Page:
The core stage of a wayward Long March 5B rocket has returned from its short stint in low Earth orbit, disintegrating over the northern coast of Borneo.
Dramatic videos of the disintegrating thruster began to appear shortly after 1:00 p.m. ET, or 1:00 a.m. Central Indonesia Time (WITA). Some 45 minutes later, US Space Command confirmed in a Tweeter that the rocket body re-entered over the Indian Ocean at 12:45 p.m. ET (00:45 a.m. WITA), followed by the US Space Force confirming that the booster had go home near the coastal town of Bintulu, Malaysia on the island of Borneo. The trajectory of the re-entrant rocket extends from the Sarawak region of Borneo to Brunei and possibly as far north as the island of Palawan in The Philippines.
It is not yet known where the debris landed or if anyone was injured. According to The Aerospace Corporation, approximately 20-40% of the total mass of objects of this size will fall to Earth as space debris. So far, no debris has been reported on the ground.
“The People’s Republic of China (PRC) did not share specific information about the trajectory when its Long March 5B rocket fell back to Earth,” NASA Administrator Bill Nelson said in a statement. statement posted on Twitter shortly after the recall went off back to school. “All space nations should follow established best practices and do their part to share this type of information in advance to enable reliable predictions of potential debris impact risk, especially for heavy vehicles, such as the Long March 5B, which carry a significant risk of loss. life and property. This is essential for the responsible use of space and for keeping people safe here on Earth.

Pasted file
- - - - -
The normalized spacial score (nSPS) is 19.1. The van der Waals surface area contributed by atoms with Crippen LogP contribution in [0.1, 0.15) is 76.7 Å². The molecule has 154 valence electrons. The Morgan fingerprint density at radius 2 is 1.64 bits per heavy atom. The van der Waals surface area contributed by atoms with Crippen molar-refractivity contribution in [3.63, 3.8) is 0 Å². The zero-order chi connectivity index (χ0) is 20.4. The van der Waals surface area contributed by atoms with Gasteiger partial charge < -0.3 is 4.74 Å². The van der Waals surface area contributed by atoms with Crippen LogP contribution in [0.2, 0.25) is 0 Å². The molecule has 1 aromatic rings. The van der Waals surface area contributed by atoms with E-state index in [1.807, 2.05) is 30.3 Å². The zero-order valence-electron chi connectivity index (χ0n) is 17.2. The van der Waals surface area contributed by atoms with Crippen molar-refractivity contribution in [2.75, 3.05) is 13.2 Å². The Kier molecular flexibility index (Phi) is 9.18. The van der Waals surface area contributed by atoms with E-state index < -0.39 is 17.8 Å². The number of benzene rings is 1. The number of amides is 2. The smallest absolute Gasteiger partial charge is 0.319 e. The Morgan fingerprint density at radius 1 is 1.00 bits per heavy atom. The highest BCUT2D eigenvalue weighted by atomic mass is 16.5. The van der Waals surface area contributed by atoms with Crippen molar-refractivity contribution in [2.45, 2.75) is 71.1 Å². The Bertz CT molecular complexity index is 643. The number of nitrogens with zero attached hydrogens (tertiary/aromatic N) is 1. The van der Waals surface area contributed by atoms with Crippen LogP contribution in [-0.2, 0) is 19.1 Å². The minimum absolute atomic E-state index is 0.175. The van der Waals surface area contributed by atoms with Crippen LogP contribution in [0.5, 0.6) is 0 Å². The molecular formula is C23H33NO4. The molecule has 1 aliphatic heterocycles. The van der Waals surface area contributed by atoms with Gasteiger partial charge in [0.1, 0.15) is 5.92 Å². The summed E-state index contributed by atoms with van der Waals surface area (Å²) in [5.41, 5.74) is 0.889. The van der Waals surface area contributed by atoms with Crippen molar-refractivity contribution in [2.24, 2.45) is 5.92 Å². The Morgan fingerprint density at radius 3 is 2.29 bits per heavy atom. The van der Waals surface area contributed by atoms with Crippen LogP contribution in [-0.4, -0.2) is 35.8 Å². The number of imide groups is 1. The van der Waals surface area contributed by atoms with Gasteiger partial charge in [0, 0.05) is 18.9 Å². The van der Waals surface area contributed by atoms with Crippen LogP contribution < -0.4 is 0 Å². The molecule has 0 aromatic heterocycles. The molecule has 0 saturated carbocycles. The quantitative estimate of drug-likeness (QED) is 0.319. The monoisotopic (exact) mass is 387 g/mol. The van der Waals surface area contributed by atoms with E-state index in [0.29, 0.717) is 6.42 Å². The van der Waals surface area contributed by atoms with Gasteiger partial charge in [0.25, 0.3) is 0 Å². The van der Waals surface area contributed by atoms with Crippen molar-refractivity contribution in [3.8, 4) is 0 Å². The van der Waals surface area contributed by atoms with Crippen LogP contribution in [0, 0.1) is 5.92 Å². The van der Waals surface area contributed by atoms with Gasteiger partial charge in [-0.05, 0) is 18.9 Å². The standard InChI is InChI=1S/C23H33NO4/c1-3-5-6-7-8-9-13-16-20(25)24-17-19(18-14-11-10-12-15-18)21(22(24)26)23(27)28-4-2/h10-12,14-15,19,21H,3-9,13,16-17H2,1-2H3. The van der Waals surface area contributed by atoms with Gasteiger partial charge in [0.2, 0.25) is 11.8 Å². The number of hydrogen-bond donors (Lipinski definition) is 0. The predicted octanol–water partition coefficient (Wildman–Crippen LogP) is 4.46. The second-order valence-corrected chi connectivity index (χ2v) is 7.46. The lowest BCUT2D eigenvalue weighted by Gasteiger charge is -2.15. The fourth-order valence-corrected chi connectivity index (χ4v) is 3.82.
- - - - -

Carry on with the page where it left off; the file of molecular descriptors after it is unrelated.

China spear the rocket six days ago on a mission to deliver the Wentien lab to the country’s fledgling Tiangong space station. The core stage entered a deteriorated orbit, eventually falling back to Earth today. Boosters do not normally enter orbit and instead fall back in a controlled manner and away from populated areas.
This is the third time that the Chinese Long March 5B rocket has made an uncontrolled re-entry, the previous one having occurred in 2020 and 2021in which the main stages landed along the west coast of Africa and the Indian Ocean respectively.
China plans to launch another Long March 5B in October to deliver another module to its space station, at which time we will likely have to repeat this ordeal yet again. Unfortunately, this may just be a a matter of time before falling rocket debris actually kills soma.